Beat the Winter Blues with Cross-Training for Your Horse

01.6.2017
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by Matt
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0 Comments
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Feeling the winter blues around your barn already? It might not be the weather — your horse is probably enjoying the chill in the air! Winter is a prime time for boredom, though, and it can affect both horse and rider. If you’ve been riding twenty-meter circles until you’re dizzy, it might be time for a little shake-up to your riding routine. You can fight the winter training doldrums with some fun cross-training for you and your horse.

Why is cross-training is important for your horse? It’s more than just boredom, although alleviating the stress brought on by constantly working on the same movements day after day has serious mental health benefits and can improve your horse’s attention and frame of mind when you return to the job at hand. You’re also stretching your horse’s muscles in new ways, increasing agility and strength, and reducing the risk of repetitive-motion injuries, such as strained muscles and ligaments.

Subtle changes matter for your horse. Cross-training might be as simple as changing arenas for fields and working on different surfaces a few times a week. The changes in footing encourage your horse to move differently, stretching out new muscles, as well as easing old tensions building up from hard or soft footing in your usual riding space. This can also increase responses in nerve endings, giving your horse more value out of his workout.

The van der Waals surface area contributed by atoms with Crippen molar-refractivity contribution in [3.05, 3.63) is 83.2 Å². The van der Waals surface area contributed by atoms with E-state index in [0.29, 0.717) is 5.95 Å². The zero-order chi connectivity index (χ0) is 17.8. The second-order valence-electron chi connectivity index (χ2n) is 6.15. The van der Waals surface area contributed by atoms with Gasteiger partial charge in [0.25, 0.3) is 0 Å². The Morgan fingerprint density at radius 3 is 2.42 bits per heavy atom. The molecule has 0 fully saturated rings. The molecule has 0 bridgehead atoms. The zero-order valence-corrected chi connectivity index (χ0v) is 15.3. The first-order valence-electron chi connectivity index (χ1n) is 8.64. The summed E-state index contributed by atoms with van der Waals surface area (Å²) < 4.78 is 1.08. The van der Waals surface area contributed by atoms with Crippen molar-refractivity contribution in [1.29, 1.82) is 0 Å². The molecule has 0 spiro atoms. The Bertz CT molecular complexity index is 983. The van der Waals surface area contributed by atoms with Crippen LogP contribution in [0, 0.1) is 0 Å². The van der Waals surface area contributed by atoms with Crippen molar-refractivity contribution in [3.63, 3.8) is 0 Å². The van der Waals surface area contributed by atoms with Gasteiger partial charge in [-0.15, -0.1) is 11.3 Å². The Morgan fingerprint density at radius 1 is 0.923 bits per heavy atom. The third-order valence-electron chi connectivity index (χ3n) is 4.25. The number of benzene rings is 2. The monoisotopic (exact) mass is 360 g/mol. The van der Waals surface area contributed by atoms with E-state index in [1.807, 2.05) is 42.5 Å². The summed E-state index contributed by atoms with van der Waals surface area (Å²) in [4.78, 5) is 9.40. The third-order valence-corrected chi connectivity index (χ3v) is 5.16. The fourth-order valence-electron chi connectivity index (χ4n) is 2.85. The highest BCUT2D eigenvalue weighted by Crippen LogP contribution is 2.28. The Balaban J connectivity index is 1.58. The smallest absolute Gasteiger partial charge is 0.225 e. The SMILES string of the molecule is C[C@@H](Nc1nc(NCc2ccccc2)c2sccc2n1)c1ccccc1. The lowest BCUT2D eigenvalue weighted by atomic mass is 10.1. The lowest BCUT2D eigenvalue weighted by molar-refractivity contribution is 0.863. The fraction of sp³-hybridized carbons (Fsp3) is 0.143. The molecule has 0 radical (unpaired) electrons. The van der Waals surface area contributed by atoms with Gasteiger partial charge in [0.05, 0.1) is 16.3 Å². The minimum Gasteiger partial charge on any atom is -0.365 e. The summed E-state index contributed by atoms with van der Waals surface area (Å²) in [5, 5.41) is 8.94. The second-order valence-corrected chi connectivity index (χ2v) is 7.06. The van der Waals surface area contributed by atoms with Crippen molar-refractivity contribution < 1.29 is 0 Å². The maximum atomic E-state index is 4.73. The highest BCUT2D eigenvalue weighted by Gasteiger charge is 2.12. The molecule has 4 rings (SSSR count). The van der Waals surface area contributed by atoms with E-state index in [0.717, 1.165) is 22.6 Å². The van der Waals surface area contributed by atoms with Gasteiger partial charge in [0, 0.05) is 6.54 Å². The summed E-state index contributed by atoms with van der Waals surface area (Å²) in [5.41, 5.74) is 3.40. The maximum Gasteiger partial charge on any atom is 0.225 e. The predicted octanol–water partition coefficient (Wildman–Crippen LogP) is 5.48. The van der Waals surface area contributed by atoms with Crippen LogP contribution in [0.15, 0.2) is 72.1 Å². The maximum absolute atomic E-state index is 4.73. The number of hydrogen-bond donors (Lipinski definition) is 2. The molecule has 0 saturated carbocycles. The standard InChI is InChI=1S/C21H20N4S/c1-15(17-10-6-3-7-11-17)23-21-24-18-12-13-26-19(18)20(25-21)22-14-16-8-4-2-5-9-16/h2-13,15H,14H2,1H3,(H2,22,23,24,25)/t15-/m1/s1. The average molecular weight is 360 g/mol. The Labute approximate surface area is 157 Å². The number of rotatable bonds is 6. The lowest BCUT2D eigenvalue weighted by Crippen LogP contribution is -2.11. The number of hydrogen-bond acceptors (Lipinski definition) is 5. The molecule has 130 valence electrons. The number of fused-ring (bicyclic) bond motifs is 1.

Fun cross-training exercises. To sharpen up your horse’s skills, and to add some fun and variety to your workouts, try some of these cross-training exercises:

1. Work with ground poles. There are many ways to use ground poles to spice up your training routine. Random poles located throughout the arena are the easiest, simply requiring your horse to pay a little more attention to where he puts his feet. This is especially useful for cantering. Create a simple box with four poles and ride through in various patterns, like a cloverleaf, that encourage your horse to bend while thinking about his footing at the same time. Or create a chute with some 90-degree angles and use a combination of bending and backing to create some mind games for your horse to solve.

2. Learn something new. Grab a new saddle and try a new discipline! Change up the routine and let your horse learn to use different muscles with a gentle ride in different frame. Go easy on your horse, especially if you’re changing to heavier tack, and concentrate on letting him move freely and confidently with the change in balance.

3. Play on the ground. There’s always room for more ground manners, especially in horses who have been building muscle. Peak fitness usually results in some sassy behavior from horses, who previously might have been meek and quiet! Get on the ground for some good-manners games and conduct a training session which will pay off both in the barn and in the arena. Trainer Raye Lochert has some excellent tips at InfoHorse on ways to move your horse’s body from the ground, putting you in control.

Of course, cross-training your horse might be as simple as taking a weekly trail ride. Remember that your horse, like you, needs to decompress. It’s not just valuable for your horse’s mental health, but also for his physical health. Enjoy your time with your horse, and forget the winter blues!

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